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Lochwood Castle, The Mount, Motte and Tower House Complex

A Scheduled Monument in Annandale North, Dumfries and Galloway

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Latitude: 55.2571 / 55°15'25"N

Longitude: -3.4417 / 3°26'30"W

OS Eastings: 308465

OS Northings: 596825

OS Grid: NY084968

Mapcode National: GBR 47DN.P9

Mapcode Global: WH6WZ.34C5

Entry Name: Lochwood Castle, The Mount, Motte and Tower House Complex

Scheduled Date: 1 April 1924

Last Amended: 28 February 2000

Source: Historic Environment Scotland

Source ID: SM698

Schedule Class: Cultural

Category: Secular: castle

Location: Johnstone

County: Dumfries and Galloway

Electoral Ward: Annandale North

Traditional County: Dumfriesshire


The monument consists of a motte-and-bailey castle (commonly called 'the Mount') with a later stone castle situated to the south. The stone castle consists of a large fifteenth century L-planned tower with adjacent courtyard containing ranges of ancillary buildings. The monument was first scheduled in 1924 but the area was inadequate to protect all the remains: the present rescheduling rectifies this.

Lochwood Castle was the principal seat of the Johnstone family from the late twelfth century up until the early eighteenth century when the castle was accidentally burned down. In 1547 the castle was described as 'a fair large tower ... with a barmkin hall, kitchen and stables, all within the barnekin'.

The motte-and-bailey castle lies on the E side of a promontory about 600m long and 400 wide which projects northward into Lochwood moss. The motte is situated to the N of the site, just outside the confines of the later stone castle. It has been formed by scarping a natural mound which is up to 12m high on the N and E, and up to 6m high on the S and W, its elongated summit measuring 7m from N to S by 4m transversely. The motte is encircled by two terraces. To the S of the motte lie the remains of the bailey now occupied and obscured by the later stone castle.

The tower is constructed of whinstone rubble with dressed red sandstone surrounds to the windows. The main block measures approximately 11m N-S and 13m E-W, while the jamb projects 3m from the southern half of the N elevation, and measures 5m E-W. The entrance is in the re-entrant angle, and leads directly to a large turnpike, and a mural passage giving access to the basement. In the east wall of this passage a doorway gives access to a second mural passage leading to a prison. The basement is barrel vaulted and is sub-divided into two unequal parts by a cross wall. The first floor is similarly sub-divided, with the larger eastern chamber supplied with a small fireplace and a secondary slop outlet. The tower was extensively consolidated in the 1980s.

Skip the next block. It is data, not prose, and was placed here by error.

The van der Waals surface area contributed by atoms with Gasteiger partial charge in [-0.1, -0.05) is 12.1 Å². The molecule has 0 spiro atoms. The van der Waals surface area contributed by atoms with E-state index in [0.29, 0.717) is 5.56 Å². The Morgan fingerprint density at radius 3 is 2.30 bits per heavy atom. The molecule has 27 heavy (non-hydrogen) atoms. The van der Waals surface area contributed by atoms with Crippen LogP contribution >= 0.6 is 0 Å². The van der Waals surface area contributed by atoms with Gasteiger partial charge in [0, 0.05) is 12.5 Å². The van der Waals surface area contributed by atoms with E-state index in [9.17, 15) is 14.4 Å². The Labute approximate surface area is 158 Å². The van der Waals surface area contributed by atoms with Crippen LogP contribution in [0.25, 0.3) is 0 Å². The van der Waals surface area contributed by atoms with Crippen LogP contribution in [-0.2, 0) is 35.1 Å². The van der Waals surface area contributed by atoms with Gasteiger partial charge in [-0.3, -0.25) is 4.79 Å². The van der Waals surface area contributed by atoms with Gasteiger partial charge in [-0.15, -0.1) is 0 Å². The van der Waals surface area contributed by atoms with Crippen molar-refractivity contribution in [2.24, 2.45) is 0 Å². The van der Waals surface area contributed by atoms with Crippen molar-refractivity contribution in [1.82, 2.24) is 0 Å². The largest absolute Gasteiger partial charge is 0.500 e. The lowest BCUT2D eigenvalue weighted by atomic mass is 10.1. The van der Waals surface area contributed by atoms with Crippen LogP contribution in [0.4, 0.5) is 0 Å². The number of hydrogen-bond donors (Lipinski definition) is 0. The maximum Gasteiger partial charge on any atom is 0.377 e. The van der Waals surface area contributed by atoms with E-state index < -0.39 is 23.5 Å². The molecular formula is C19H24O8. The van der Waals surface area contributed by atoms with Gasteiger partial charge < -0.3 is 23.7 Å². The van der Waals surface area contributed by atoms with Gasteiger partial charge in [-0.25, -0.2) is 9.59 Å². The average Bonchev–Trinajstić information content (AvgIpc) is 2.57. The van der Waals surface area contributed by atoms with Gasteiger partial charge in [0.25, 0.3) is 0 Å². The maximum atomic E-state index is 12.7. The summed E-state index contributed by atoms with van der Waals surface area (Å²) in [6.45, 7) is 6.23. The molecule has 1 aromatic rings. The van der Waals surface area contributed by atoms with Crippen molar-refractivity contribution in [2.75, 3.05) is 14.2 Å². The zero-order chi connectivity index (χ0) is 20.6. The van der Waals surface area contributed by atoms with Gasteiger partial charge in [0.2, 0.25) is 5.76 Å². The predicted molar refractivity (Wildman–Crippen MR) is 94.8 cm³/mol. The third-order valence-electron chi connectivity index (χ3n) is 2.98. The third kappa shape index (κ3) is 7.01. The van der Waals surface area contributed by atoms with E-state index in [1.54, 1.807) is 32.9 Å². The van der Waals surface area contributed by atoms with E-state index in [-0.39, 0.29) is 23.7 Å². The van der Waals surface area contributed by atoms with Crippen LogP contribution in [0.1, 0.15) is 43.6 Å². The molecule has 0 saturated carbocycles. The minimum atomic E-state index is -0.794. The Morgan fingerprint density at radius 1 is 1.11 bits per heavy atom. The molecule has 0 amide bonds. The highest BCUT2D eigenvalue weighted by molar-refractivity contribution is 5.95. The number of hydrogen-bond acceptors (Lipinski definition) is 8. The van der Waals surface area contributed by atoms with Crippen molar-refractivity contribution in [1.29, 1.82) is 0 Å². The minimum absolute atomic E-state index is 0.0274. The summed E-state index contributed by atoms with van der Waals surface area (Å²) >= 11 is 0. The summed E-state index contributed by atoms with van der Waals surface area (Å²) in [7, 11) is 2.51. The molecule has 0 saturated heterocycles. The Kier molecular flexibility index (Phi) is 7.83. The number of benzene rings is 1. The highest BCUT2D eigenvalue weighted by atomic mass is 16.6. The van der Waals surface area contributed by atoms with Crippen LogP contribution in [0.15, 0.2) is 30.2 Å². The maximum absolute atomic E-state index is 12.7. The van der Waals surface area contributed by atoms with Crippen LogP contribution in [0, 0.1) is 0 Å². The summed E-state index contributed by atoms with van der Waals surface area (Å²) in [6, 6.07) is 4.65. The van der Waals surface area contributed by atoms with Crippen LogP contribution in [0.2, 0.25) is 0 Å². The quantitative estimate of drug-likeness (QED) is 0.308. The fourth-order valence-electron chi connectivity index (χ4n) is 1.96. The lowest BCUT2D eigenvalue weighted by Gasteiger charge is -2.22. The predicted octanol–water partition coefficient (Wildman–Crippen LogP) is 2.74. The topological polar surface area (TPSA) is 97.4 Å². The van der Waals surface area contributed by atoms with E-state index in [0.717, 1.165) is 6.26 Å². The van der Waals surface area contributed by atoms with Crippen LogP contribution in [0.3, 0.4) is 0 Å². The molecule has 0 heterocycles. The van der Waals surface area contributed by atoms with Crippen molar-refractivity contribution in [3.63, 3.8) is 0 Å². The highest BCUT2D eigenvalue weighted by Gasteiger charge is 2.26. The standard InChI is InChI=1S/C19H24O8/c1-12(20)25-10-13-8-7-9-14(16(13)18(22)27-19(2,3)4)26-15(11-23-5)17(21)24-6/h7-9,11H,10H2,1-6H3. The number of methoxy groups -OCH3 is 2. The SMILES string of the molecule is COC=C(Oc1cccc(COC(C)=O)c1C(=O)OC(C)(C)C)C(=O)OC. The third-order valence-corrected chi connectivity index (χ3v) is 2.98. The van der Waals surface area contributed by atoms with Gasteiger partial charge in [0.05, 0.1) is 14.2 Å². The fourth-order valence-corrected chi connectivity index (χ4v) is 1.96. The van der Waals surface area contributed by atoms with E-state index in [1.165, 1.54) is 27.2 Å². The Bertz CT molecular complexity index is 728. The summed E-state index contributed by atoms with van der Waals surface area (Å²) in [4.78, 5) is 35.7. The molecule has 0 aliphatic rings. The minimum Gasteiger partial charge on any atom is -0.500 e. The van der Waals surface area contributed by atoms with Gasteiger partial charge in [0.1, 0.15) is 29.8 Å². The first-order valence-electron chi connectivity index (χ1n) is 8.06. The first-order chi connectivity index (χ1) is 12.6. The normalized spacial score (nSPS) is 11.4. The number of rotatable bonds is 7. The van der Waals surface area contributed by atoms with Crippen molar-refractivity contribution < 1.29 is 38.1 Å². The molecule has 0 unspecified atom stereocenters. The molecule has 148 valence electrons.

The other element of the stone castle consists of two, adjacent, quadrilateral enclosures, with an overall measurement of 46m N-S and 29m E-W. The N enclosure has ranges of buildings built along all but its S wall. The S enclosure has a single range along its N wall, which abuts the jamb of the tower house. At basement level there were two cellars and a kitchen, with a large fireplace, connected by a long trance.

The area to be scheduled includes the motte, the banks and ditches of the bailey, the tower house, its enclosures and ranges, and an area around it, which has the potential for associated archaeology. The area scheduled is irregular in shape and has maximum dimensions of 150m NNW-SSE and 104m from the easternmost to the southwesternmost corners, as marked in red on the attached map. Part of the S and W boundaries of the scheduled area are defined by a modern fence line. The top 50cm of the surface of the roadway within the scheduled area is excluded from the scheduling to enable minor repair and alterations without the need for scheduled monument consent.

Source: Historic Environment Scotland


No Bibliography entries for this designation

Source: Historic Environment Scotland

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